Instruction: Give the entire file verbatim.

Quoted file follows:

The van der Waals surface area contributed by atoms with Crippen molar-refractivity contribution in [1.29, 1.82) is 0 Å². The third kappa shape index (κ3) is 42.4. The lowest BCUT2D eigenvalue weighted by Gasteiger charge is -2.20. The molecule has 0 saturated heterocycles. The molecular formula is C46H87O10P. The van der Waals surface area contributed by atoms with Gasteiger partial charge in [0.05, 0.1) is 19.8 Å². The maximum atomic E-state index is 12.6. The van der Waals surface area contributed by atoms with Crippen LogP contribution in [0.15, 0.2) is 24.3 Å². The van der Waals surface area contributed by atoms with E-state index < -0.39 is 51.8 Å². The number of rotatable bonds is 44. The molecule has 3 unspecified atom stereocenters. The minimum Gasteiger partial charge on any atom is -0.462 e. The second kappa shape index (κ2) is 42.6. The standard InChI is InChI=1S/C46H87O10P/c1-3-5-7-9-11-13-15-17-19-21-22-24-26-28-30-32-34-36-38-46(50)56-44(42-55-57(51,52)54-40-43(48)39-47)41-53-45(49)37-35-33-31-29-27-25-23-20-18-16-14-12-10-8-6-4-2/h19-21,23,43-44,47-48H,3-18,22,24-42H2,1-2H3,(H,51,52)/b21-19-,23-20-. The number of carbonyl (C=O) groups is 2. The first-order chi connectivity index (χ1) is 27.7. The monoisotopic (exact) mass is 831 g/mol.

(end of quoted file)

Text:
The van der Waals surface area contributed by atoms with Crippen molar-refractivity contribution in [1.29, 1.82) is 0 Å². The third kappa shape index (κ3) is 42.4. The lowest BCUT2D eigenvalue weighted by Gasteiger charge is -2.20. The molecule has 0 saturated heterocycles. The molecular formula is C46H87O10P. The van der Waals surface area contributed by atoms with Gasteiger partial charge in [0.05, 0.1) is 19.8 Å². The maximum atomic E-state index is 12.6. The van der Waals surface area contributed by atoms with Crippen LogP contribution in [0.15, 0.2) is 24.3 Å². The van der Waals surface area contributed by atoms with E-state index < -0.39 is 51.8 Å². The number of rotatable bonds is 44. The molecule has 3 unspecified atom stereocenters. The minimum Gasteiger partial charge on any atom is -0.462 e. The second kappa shape index (κ2) is 42.6. The standard InChI is InChI=1S/C46H87O10P/c1-3-5-7-9-11-13-15-17-19-21-22-24-26-28-30-32-34-36-38-46(50)56-44(42-55-57(51,52)54-40-43(48)39-47)41-53-45(49)37-35-33-31-29-27-25-23-20-18-16-14-12-10-8-6-4-2/h19-21,23,43-44,47-48H,3-18,22,24-42H2,1-2H3,(H,51,52)/b21-19-,23-20-. The number of carbonyl (C=O) groups is 2. The first-order chi connectivity index (χ1) is 27.7. The monoisotopic (exact) mass is 831 g/mol.